Our studies started with model substrate (E)-5a that possesses a hydroxyl HB donor group and an α,β-unsaturated arylketone as the HB acceptor. A series of SPINOL-CPA were evaluated as potential catalysts to achieve the desired transformation (Table 1) (for a recent example from our laboratory using CPA see ref. 32). The use of phosphoric acid 6a in dichloromethane at 30 °C was rather inefficient. Most of the starting material was found unreacted after 108 h, but, gratifyingly, the formation of the desired product 7a could be observed thus validating our approach. Notably, 7a was produced as a single isomer and no trace of products derived from a competitive Michael addition or an ene-cyclization could be detected. The tricyclic ketal 7a could be isolated in 8% yield and 20% ee (Table 1, entry 1). Encouraged by this result, a series of SPINOL-CPA were then screened. The enantioselectivity of the reaction could be largely improved and an optimal 95% ee could be obtained using either catalyst 6c or 6d (entries 3 and 7), the latest showing the highest catalytic activity (86% yield). Interestingly, when the catalytic loading was reduced to 5 mol%, the transformation remained robust affording 7a with a lower yield after the same reaction time (67%), but with a very similar level of enantioselectivity (94% ee, entry 9). Employing other solvents in the presence of catalyst 6d was detrimental to both the efficiency and stereoselectivity of the reaction (entries 10–14). Consequently, the use of 20 mol% of catalyst 6d in dichloromethane at 30 °C was retained as optimal conditions to achieve the transformation with high yields and enantioselectivities, and we then investigated the scope of this IEDHDA–keto acetalization cascade reaction. Notably, the IEDHDA reaction of (Z)-5a did not proceed at all under the optimal reaction conditions.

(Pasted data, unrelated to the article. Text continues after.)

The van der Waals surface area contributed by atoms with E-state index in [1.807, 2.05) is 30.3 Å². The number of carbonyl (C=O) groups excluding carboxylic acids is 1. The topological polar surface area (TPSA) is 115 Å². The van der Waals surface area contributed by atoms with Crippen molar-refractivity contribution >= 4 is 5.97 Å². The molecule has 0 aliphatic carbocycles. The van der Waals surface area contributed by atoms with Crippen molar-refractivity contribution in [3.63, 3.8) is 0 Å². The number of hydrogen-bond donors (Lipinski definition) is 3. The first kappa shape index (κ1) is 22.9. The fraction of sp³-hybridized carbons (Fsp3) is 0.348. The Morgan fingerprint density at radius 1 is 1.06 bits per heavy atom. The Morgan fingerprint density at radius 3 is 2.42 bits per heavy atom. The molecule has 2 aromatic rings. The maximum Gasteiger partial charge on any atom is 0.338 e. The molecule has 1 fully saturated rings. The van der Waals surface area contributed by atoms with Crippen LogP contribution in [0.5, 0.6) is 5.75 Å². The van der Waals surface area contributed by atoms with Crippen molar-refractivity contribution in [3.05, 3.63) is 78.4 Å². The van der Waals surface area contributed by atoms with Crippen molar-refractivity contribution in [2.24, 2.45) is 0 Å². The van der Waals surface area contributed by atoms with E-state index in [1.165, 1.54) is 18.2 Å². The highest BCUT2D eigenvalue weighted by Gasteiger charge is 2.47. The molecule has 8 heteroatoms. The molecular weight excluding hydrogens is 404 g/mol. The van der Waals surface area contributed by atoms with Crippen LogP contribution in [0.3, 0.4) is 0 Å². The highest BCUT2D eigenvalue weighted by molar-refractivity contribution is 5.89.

Table 1 Optimization of the reaction conditionsa.

Scope of substrates